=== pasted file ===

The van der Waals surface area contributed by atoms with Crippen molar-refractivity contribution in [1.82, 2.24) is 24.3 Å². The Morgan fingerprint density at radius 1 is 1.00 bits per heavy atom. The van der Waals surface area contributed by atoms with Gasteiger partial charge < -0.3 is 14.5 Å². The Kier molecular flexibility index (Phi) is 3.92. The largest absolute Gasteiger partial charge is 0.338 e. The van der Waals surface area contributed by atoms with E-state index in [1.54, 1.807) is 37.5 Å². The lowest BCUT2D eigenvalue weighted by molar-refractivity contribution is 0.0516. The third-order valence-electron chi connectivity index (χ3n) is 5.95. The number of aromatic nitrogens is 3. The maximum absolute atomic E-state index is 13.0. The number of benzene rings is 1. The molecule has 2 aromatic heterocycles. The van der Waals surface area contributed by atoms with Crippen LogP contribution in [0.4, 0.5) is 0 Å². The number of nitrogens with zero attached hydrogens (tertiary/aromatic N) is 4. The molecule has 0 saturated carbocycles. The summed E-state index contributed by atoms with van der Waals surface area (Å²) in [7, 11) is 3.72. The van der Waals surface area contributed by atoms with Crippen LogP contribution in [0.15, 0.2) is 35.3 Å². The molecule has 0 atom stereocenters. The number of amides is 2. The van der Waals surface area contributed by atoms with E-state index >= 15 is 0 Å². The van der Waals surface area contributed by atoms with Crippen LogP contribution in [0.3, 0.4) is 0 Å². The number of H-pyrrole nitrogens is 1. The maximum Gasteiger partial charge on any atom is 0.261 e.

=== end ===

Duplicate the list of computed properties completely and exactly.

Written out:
The van der Waals surface area contributed by atoms with Crippen molar-refractivity contribution in [1.82, 2.24) is 24.3 Å². The Morgan fingerprint density at radius 1 is 1.00 bits per heavy atom. The van der Waals surface area contributed by atoms with Gasteiger partial charge < -0.3 is 14.5 Å². The Kier molecular flexibility index (Phi) is 3.92. The largest absolute Gasteiger partial charge is 0.338 e. The van der Waals surface area contributed by atoms with E-state index in [1.54, 1.807) is 37.5 Å². The lowest BCUT2D eigenvalue weighted by molar-refractivity contribution is 0.0516. The third-order valence-electron chi connectivity index (χ3n) is 5.95. The number of aromatic nitrogens is 3. The maximum absolute atomic E-state index is 13.0. The number of benzene rings is 1. The molecule has 2 aromatic heterocycles. The van der Waals surface area contributed by atoms with Crippen LogP contribution in [0.4, 0.5) is 0 Å². The number of nitrogens with zero attached hydrogens (tertiary/aromatic N) is 4. The molecule has 0 saturated carbocycles. The summed E-state index contributed by atoms with van der Waals surface area (Å²) in [7, 11) is 3.72. The van der Waals surface area contributed by atoms with Crippen LogP contribution in [0.15, 0.2) is 35.3 Å². The molecule has 0 atom stereocenters. The number of amides is 2. The van der Waals surface area contributed by atoms with E-state index >= 15 is 0 Å². The van der Waals surface area contributed by atoms with Crippen LogP contribution in [0.3, 0.4) is 0 Å². The number of H-pyrrole nitrogens is 1. The maximum Gasteiger partial charge on any atom is 0.261 e.